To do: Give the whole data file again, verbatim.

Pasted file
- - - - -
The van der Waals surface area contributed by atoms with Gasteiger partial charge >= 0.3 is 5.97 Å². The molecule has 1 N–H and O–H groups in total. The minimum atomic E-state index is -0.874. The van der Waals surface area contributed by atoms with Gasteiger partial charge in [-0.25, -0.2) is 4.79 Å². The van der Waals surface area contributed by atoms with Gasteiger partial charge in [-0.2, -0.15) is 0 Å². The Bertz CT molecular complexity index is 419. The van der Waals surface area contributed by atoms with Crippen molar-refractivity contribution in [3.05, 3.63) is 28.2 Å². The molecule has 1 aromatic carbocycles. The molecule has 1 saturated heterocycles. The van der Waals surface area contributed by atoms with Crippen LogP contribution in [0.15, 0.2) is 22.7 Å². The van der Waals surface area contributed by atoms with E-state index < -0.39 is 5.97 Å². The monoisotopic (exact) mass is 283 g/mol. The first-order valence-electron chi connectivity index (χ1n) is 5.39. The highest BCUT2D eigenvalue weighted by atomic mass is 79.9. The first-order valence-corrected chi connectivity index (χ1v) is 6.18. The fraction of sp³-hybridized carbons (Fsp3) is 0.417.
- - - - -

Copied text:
The van der Waals surface area contributed by atoms with Gasteiger partial charge >= 0.3 is 5.97 Å². The molecule has 1 N–H and O–H groups in total. The minimum atomic E-state index is -0.874. The van der Waals surface area contributed by atoms with Gasteiger partial charge in [-0.25, -0.2) is 4.79 Å². The van der Waals surface area contributed by atoms with Gasteiger partial charge in [-0.2, -0.15) is 0 Å². The Bertz CT molecular complexity index is 419. The van der Waals surface area contributed by atoms with Crippen molar-refractivity contribution in [3.05, 3.63) is 28.2 Å². The molecule has 1 aromatic carbocycles. The molecule has 1 saturated heterocycles. The van der Waals surface area contributed by atoms with Crippen LogP contribution in [0.15, 0.2) is 22.7 Å². The van der Waals surface area contributed by atoms with E-state index < -0.39 is 5.97 Å². The monoisotopic (exact) mass is 283 g/mol. The first-order valence-electron chi connectivity index (χ1n) is 5.39. The highest BCUT2D eigenvalue weighted by atomic mass is 79.9. The first-order valence-corrected chi connectivity index (χ1v) is 6.18. The fraction of sp³-hybridized carbons (Fsp3) is 0.417.